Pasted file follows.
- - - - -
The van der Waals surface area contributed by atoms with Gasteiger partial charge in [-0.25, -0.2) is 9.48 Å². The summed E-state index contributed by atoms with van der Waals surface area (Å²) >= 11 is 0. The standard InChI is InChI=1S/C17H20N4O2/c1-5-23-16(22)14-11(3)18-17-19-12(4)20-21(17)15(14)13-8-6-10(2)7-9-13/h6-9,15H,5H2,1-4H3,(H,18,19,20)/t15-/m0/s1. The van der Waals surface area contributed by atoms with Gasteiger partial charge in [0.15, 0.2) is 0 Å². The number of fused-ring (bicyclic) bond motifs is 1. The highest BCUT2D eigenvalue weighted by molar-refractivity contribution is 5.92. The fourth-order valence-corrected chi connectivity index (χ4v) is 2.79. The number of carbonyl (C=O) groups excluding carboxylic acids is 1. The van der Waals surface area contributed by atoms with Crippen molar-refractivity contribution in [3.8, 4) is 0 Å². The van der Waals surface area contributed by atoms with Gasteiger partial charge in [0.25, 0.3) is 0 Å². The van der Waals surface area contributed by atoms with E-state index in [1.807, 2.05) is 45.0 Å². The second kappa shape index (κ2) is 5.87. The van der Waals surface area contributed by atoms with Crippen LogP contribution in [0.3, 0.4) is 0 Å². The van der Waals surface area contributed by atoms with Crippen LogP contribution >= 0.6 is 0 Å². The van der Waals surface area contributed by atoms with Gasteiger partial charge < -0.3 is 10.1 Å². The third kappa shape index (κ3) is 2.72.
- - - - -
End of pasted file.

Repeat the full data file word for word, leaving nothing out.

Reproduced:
The van der Waals surface area contributed by atoms with Gasteiger partial charge in [-0.25, -0.2) is 9.48 Å². The summed E-state index contributed by atoms with van der Waals surface area (Å²) >= 11 is 0. The standard InChI is InChI=1S/C17H20N4O2/c1-5-23-16(22)14-11(3)18-17-19-12(4)20-21(17)15(14)13-8-6-10(2)7-9-13/h6-9,15H,5H2,1-4H3,(H,18,19,20)/t15-/m0/s1. The van der Waals surface area contributed by atoms with Gasteiger partial charge in [0.15, 0.2) is 0 Å². The number of fused-ring (bicyclic) bond motifs is 1. The highest BCUT2D eigenvalue weighted by molar-refractivity contribution is 5.92. The fourth-order valence-corrected chi connectivity index (χ4v) is 2.79. The number of carbonyl (C=O) groups excluding carboxylic acids is 1. The van der Waals surface area contributed by atoms with Crippen molar-refractivity contribution in [3.8, 4) is 0 Å². The van der Waals surface area contributed by atoms with Gasteiger partial charge in [0.25, 0.3) is 0 Å². The van der Waals surface area contributed by atoms with E-state index in [1.807, 2.05) is 45.0 Å². The second kappa shape index (κ2) is 5.87. The van der Waals surface area contributed by atoms with Crippen LogP contribution in [0.3, 0.4) is 0 Å². The van der Waals surface area contributed by atoms with Crippen LogP contribution >= 0.6 is 0 Å². The van der Waals surface area contributed by atoms with Gasteiger partial charge < -0.3 is 10.1 Å². The third kappa shape index (κ3) is 2.72.